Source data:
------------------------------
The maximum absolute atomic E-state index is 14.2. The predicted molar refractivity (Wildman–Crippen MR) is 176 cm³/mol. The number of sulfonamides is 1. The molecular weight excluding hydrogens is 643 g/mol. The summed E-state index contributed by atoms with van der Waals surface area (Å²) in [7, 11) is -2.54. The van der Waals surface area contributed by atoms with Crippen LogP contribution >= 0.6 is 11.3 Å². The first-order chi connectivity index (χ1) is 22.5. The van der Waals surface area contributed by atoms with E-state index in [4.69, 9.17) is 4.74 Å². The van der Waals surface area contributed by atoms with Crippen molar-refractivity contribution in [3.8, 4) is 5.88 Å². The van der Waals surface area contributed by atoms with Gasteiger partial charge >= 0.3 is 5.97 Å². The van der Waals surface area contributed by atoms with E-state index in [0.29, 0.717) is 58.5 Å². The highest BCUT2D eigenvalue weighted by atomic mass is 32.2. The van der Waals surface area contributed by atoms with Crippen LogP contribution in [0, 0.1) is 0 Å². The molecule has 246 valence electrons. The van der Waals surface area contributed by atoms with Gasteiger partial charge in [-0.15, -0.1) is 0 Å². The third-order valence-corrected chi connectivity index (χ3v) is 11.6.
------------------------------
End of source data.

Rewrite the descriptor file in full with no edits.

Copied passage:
The maximum absolute atomic E-state index is 14.2. The predicted molar refractivity (Wildman–Crippen MR) is 176 cm³/mol. The number of sulfonamides is 1. The molecular weight excluding hydrogens is 643 g/mol. The summed E-state index contributed by atoms with van der Waals surface area (Å²) in [7, 11) is -2.54. The van der Waals surface area contributed by atoms with Crippen LogP contribution >= 0.6 is 11.3 Å². The first-order chi connectivity index (χ1) is 22.5. The van der Waals surface area contributed by atoms with E-state index in [4.69, 9.17) is 4.74 Å². The van der Waals surface area contributed by atoms with Crippen molar-refractivity contribution in [3.8, 4) is 5.88 Å². The van der Waals surface area contributed by atoms with Gasteiger partial charge >= 0.3 is 5.97 Å². The van der Waals surface area contributed by atoms with E-state index in [0.29, 0.717) is 58.5 Å². The highest BCUT2D eigenvalue weighted by atomic mass is 32.2. The van der Waals surface area contributed by atoms with Crippen LogP contribution in [0, 0.1) is 0 Å². The molecule has 246 valence electrons. The van der Waals surface area contributed by atoms with Gasteiger partial charge in [-0.15, -0.1) is 0 Å². The third-order valence-corrected chi connectivity index (χ3v) is 11.6.